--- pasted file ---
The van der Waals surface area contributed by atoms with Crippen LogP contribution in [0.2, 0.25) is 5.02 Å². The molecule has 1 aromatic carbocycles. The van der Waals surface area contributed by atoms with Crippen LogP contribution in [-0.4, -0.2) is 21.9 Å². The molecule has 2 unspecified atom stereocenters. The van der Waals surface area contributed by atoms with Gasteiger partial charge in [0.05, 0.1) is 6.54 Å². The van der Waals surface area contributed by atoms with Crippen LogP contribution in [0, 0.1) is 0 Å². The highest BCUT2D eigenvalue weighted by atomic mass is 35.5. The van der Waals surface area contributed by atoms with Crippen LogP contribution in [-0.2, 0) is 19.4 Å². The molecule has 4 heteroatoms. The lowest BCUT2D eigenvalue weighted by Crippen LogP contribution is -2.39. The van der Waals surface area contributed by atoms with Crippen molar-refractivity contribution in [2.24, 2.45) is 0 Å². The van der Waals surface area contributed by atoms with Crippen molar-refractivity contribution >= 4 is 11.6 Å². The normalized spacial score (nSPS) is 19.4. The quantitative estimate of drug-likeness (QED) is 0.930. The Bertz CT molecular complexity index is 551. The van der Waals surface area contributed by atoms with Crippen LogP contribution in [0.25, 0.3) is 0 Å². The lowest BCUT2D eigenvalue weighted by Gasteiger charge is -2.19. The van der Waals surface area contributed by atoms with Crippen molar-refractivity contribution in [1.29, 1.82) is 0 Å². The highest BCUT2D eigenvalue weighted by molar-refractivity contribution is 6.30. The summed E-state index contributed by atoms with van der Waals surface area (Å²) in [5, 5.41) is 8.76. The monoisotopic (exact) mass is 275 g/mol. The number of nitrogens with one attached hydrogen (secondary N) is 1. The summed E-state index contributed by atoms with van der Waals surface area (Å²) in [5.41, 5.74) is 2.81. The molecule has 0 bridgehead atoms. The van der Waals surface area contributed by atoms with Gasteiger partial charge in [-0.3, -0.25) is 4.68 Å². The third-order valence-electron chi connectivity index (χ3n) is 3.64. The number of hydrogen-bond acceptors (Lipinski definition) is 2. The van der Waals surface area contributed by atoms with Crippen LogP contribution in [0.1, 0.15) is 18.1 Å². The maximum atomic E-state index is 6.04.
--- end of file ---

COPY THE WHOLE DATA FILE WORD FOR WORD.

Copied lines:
The van der Waals surface area contributed by atoms with Crippen LogP contribution in [0.2, 0.25) is 5.02 Å². The molecule has 1 aromatic carbocycles. The van der Waals surface area contributed by atoms with Crippen LogP contribution in [-0.4, -0.2) is 21.9 Å². The molecule has 2 unspecified atom stereocenters. The van der Waals surface area contributed by atoms with Gasteiger partial charge in [0.05, 0.1) is 6.54 Å². The van der Waals surface area contributed by atoms with Crippen LogP contribution in [0, 0.1) is 0 Å². The highest BCUT2D eigenvalue weighted by atomic mass is 35.5. The van der Waals surface area contributed by atoms with Crippen LogP contribution in [-0.2, 0) is 19.4 Å². The molecule has 4 heteroatoms. The lowest BCUT2D eigenvalue weighted by Crippen LogP contribution is -2.39. The van der Waals surface area contributed by atoms with Crippen molar-refractivity contribution in [2.24, 2.45) is 0 Å². The van der Waals surface area contributed by atoms with Crippen molar-refractivity contribution >= 4 is 11.6 Å². The normalized spacial score (nSPS) is 19.4. The quantitative estimate of drug-likeness (QED) is 0.930. The Bertz CT molecular complexity index is 551. The van der Waals surface area contributed by atoms with Crippen LogP contribution in [0.25, 0.3) is 0 Å². The lowest BCUT2D eigenvalue weighted by Gasteiger charge is -2.19. The van der Waals surface area contributed by atoms with Crippen molar-refractivity contribution in [1.29, 1.82) is 0 Å². The highest BCUT2D eigenvalue weighted by molar-refractivity contribution is 6.30. The summed E-state index contributed by atoms with van der Waals surface area (Å²) in [5, 5.41) is 8.76. The monoisotopic (exact) mass is 275 g/mol. The number of nitrogens with one attached hydrogen (secondary N) is 1. The summed E-state index contributed by atoms with van der Waals surface area (Å²) in [5.41, 5.74) is 2.81. The molecule has 0 bridgehead atoms. The van der Waals surface area contributed by atoms with Gasteiger partial charge in [-0.3, -0.25) is 4.68 Å². The third-order valence-electron chi connectivity index (χ3n) is 3.64. The number of hydrogen-bond acceptors (Lipinski definition) is 2. The van der Waals surface area contributed by atoms with Crippen LogP contribution in [0.1, 0.15) is 18.1 Å². The maximum atomic E-state index is 6.04.